A former boss of mine used to listen to our inputs, and then at some point, she’d make a decision. “This is what I want you to do,” she’d say. When the choice was not clear cut, she might say, “Let’s try it and see what happens. We won’t know if it will work or not unless we try.”
She wasn’t afraid to make a decision, or to change her decision when additional facts came to light. Her decisions were pragmatic, efficient and clear. Even if they were not always right.
What she did not do was expect us to vote or to debate until consensus was reached. Voting would have only served to create a win/lose scenario and give those on the losing side the opportunity to walk away from any commitment to implement the actions necessary for success. Too often consensus deteriorates into a process of making sure everyone gets a little of what they want, without regard to whether the actions will at all address the problem they were intended to address or whether the results are likely to yield the desired outcome. (If you want proof of this, look no farther than the U.S. Congress.)
We can’t run our business or lead our team by consensus. It doesn’t work. We also can’t live our life by consensus, by doing whatever the people near us tell us to do about how to live our life.
It’s fine to ask for input, to engage in debate, to seek consensus about the problem and to listen to recommended options. But that’s where it ends. Once we’ve listened to the inputs, we can work to build commitment to our success. We can show our appreciation for those who have our best interests at heart, and say so long to those who are more concerned with controlling us than with helping us to succeed. At some point, it’s time to take all the viewpoints, consider them, and make the decision about what you will actually do.
You get to make the decisions and to accept the consequences of your choices. Making decisions also require that we make a commitment to that decision. It also requires not that we make the one right choice, but that we choose to do the best we can with the information we have, and to put everything we’ve got into making that choice succeed. Making decisions also requires that we be willing to accept the consequences should our choice prove false or should new circumstances prevent success or require a new course of action.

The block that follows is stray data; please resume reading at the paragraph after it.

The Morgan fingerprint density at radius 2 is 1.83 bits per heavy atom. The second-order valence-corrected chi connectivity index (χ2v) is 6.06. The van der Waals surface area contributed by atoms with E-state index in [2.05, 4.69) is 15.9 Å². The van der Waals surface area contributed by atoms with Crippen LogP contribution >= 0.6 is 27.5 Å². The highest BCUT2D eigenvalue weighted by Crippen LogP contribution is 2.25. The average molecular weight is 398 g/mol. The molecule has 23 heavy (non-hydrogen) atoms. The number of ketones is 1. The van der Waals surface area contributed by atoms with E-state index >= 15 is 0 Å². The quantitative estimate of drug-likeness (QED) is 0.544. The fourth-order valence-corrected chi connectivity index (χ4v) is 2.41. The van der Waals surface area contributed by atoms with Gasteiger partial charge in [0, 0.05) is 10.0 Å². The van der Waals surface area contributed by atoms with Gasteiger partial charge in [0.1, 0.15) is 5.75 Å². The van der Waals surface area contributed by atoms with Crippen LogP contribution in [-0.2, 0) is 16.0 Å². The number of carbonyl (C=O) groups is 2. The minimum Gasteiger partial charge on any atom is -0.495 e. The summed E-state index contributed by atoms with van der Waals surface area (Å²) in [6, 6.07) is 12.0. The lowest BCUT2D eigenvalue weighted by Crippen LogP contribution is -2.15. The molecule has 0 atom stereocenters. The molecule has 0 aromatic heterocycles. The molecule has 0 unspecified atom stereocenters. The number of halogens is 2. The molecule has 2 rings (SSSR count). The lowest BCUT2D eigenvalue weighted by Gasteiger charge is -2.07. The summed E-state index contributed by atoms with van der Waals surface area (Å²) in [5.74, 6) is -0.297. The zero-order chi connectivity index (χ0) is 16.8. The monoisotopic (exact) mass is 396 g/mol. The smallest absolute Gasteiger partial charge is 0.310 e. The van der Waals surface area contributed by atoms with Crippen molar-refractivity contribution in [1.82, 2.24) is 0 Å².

What never works is blowing with the wind. Doing a little of this, a little of that, trying to keep everyone else a little bit happy and no one else too unhappy. Without regard for what will make us happy. It is better to be happy than to be right.
You may or may not be required to make important decisions about your work. You may or may not be paid well for your job. However, we all are unmistakably required to make important decisions about our own lives. Whether we are paid well for our life is measured not by the coin of the realm but by the quality of the relationships we have.
Living well starts with our willingness to follow our own course. Living well starts with being willing to make decisions and to accept the consequences of our choices.
Making decisions is, as they say, why you get paid the big bucks.
Life Is Honest, Open and True: We cannot be our authentic selves when we get so caught up in trying to please others that we have lost sight of what it is that pleases us. We practice being honest, open and true when we make decisions about our own life and fully commit to achieving success with those choices.
Related Posts: Choices